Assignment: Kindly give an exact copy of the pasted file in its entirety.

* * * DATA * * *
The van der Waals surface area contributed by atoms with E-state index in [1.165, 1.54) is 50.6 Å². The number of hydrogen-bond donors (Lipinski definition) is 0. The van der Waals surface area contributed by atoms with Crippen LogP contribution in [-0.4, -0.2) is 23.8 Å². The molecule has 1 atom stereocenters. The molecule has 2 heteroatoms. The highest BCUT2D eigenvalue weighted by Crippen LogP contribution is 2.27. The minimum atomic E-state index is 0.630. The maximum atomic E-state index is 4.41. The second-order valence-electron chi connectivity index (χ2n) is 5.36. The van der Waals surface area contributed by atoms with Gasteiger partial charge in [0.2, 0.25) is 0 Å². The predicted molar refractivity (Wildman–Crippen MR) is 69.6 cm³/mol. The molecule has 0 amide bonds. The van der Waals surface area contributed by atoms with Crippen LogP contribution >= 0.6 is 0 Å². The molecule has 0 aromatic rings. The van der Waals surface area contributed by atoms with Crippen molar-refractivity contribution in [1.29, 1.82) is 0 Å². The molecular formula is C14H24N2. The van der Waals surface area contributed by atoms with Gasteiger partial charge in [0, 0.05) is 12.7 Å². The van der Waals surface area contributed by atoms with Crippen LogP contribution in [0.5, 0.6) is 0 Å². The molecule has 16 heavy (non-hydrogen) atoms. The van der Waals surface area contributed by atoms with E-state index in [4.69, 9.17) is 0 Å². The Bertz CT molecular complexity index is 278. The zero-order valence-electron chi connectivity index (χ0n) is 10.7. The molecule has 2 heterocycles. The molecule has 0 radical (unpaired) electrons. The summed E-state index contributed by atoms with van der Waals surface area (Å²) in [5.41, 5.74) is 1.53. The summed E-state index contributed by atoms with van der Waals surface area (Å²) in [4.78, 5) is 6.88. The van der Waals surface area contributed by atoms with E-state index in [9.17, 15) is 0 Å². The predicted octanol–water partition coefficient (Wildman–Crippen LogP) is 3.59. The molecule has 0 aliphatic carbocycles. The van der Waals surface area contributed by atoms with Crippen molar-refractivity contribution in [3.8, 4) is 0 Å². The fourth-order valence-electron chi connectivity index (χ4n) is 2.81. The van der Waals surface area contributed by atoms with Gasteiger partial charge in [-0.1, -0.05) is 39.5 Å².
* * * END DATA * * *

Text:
The van der Waals surface area contributed by atoms with E-state index in [1.165, 1.54) is 50.6 Å². The number of hydrogen-bond donors (Lipinski definition) is 0. The van der Waals surface area contributed by atoms with Crippen LogP contribution in [-0.4, -0.2) is 23.8 Å². The molecule has 1 atom stereocenters. The molecule has 2 heteroatoms. The highest BCUT2D eigenvalue weighted by Crippen LogP contribution is 2.27. The minimum atomic E-state index is 0.630. The maximum atomic E-state index is 4.41. The second-order valence-electron chi connectivity index (χ2n) is 5.36. The van der Waals surface area contributed by atoms with Gasteiger partial charge in [0.2, 0.25) is 0 Å². The predicted molar refractivity (Wildman–Crippen MR) is 69.6 cm³/mol. The molecule has 0 amide bonds. The van der Waals surface area contributed by atoms with Crippen LogP contribution >= 0.6 is 0 Å². The molecule has 0 aromatic rings. The van der Waals surface area contributed by atoms with Crippen molar-refractivity contribution in [1.29, 1.82) is 0 Å². The molecular formula is C14H24N2. The van der Waals surface area contributed by atoms with Gasteiger partial charge in [0, 0.05) is 12.7 Å². The van der Waals surface area contributed by atoms with Crippen LogP contribution in [0.5, 0.6) is 0 Å². The molecule has 16 heavy (non-hydrogen) atoms. The van der Waals surface area contributed by atoms with E-state index in [4.69, 9.17) is 0 Å². The Bertz CT molecular complexity index is 278. The zero-order valence-electron chi connectivity index (χ0n) is 10.7. The molecule has 2 heterocycles. The molecule has 0 radical (unpaired) electrons. The summed E-state index contributed by atoms with van der Waals surface area (Å²) in [5.41, 5.74) is 1.53. The summed E-state index contributed by atoms with van der Waals surface area (Å²) in [4.78, 5) is 6.88. The van der Waals surface area contributed by atoms with E-state index in [9.17, 15) is 0 Å². The predicted octanol–water partition coefficient (Wildman–Crippen LogP) is 3.59. The molecule has 0 aliphatic carbocycles. The van der Waals surface area contributed by atoms with Crippen molar-refractivity contribution in [3.8, 4) is 0 Å². The fourth-order valence-electron chi connectivity index (χ4n) is 2.81. The van der Waals surface area contributed by atoms with Gasteiger partial charge in [-0.1, -0.05) is 39.5 Å².